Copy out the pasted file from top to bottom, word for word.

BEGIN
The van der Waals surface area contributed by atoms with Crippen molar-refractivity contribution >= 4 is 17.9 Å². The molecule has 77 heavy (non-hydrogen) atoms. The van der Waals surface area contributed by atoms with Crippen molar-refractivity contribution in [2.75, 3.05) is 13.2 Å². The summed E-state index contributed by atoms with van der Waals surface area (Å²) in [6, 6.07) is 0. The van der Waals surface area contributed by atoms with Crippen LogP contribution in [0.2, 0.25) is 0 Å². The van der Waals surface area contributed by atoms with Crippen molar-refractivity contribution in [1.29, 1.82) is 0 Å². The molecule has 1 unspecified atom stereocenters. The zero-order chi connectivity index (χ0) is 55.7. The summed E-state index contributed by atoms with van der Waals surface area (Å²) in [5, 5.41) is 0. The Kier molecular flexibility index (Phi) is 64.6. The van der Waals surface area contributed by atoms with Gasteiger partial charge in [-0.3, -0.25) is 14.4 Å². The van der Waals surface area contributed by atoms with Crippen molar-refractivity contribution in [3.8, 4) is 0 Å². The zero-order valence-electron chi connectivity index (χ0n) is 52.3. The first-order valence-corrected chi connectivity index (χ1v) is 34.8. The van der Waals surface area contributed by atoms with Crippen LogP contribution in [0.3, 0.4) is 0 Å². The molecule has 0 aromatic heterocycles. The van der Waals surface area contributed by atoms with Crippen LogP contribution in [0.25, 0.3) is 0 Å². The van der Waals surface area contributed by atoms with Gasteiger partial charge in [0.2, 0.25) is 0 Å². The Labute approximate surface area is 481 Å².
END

The van der Waals surface area contributed by atoms with Crippen molar-refractivity contribution >= 4 is 17.9 Å². The molecule has 77 heavy (non-hydrogen) atoms. The van der Waals surface area contributed by atoms with Crippen molar-refractivity contribution in [2.75, 3.05) is 13.2 Å². The summed E-state index contributed by atoms with van der Waals surface area (Å²) in [6, 6.07) is 0. The van der Waals surface area contributed by atoms with Crippen LogP contribution in [0.2, 0.25) is 0 Å². The van der Waals surface area contributed by atoms with Crippen molar-refractivity contribution in [1.29, 1.82) is 0 Å². The molecule has 1 unspecified atom stereocenters. The zero-order chi connectivity index (χ0) is 55.7. The summed E-state index contributed by atoms with van der Waals surface area (Å²) in [5, 5.41) is 0. The Kier molecular flexibility index (Phi) is 64.6. The van der Waals surface area contributed by atoms with Gasteiger partial charge in [-0.3, -0.25) is 14.4 Å². The van der Waals surface area contributed by atoms with Crippen molar-refractivity contribution in [3.8, 4) is 0 Å². The zero-order valence-electron chi connectivity index (χ0n) is 52.3. The first-order valence-corrected chi connectivity index (χ1v) is 34.8. The van der Waals surface area contributed by atoms with Crippen LogP contribution in [0.3, 0.4) is 0 Å². The molecule has 0 aromatic heterocycles. The van der Waals surface area contributed by atoms with Crippen LogP contribution in [0.25, 0.3) is 0 Å². The van der Waals surface area contributed by atoms with Gasteiger partial charge in [0.2, 0.25) is 0 Å². The Labute approximate surface area is 481 Å².